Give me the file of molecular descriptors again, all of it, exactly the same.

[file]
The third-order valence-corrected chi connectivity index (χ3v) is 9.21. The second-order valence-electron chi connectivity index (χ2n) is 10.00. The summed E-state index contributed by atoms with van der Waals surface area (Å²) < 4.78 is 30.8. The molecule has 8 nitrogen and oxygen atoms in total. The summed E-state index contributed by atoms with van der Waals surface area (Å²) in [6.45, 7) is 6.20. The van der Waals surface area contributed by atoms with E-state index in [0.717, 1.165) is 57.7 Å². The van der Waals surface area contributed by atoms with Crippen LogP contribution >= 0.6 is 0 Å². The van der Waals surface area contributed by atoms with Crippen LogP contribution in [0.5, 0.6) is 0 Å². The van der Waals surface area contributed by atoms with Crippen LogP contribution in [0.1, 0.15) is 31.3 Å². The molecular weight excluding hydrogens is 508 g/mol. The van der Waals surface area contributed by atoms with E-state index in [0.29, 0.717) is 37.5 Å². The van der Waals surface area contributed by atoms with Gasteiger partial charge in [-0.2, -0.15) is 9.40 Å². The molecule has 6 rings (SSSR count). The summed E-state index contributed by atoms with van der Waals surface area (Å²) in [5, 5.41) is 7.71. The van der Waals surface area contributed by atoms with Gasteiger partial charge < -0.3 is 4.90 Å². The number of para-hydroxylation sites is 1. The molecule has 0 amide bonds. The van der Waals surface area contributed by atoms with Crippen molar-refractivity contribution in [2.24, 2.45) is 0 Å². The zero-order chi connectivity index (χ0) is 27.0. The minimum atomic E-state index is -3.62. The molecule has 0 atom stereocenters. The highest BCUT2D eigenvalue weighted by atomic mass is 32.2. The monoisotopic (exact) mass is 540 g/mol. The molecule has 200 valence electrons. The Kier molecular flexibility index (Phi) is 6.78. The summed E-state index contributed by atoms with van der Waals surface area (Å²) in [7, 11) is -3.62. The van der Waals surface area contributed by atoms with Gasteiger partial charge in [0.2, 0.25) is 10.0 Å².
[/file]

The third-order valence-corrected chi connectivity index (χ3v) is 9.21. The second-order valence-electron chi connectivity index (χ2n) is 10.00. The summed E-state index contributed by atoms with van der Waals surface area (Å²) < 4.78 is 30.8. The molecule has 8 nitrogen and oxygen atoms in total. The summed E-state index contributed by atoms with van der Waals surface area (Å²) in [6.45, 7) is 6.20. The van der Waals surface area contributed by atoms with E-state index in [0.717, 1.165) is 57.7 Å². The van der Waals surface area contributed by atoms with Crippen LogP contribution >= 0.6 is 0 Å². The van der Waals surface area contributed by atoms with Crippen LogP contribution in [0.5, 0.6) is 0 Å². The van der Waals surface area contributed by atoms with Crippen LogP contribution in [0.1, 0.15) is 31.3 Å². The molecular weight excluding hydrogens is 508 g/mol. The van der Waals surface area contributed by atoms with E-state index in [0.29, 0.717) is 37.5 Å². The van der Waals surface area contributed by atoms with Gasteiger partial charge in [-0.2, -0.15) is 9.40 Å². The molecule has 6 rings (SSSR count). The summed E-state index contributed by atoms with van der Waals surface area (Å²) in [5, 5.41) is 7.71. The van der Waals surface area contributed by atoms with Gasteiger partial charge < -0.3 is 4.90 Å². The number of para-hydroxylation sites is 1. The molecule has 0 amide bonds. The van der Waals surface area contributed by atoms with Crippen molar-refractivity contribution in [2.24, 2.45) is 0 Å². The zero-order chi connectivity index (χ0) is 27.0. The minimum atomic E-state index is -3.62. The molecule has 0 atom stereocenters. The highest BCUT2D eigenvalue weighted by atomic mass is 32.2. The monoisotopic (exact) mass is 540 g/mol. The molecule has 200 valence electrons. The Kier molecular flexibility index (Phi) is 6.78. The summed E-state index contributed by atoms with van der Waals surface area (Å²) in [7, 11) is -3.62. The van der Waals surface area contributed by atoms with Gasteiger partial charge in [0.2, 0.25) is 10.0 Å².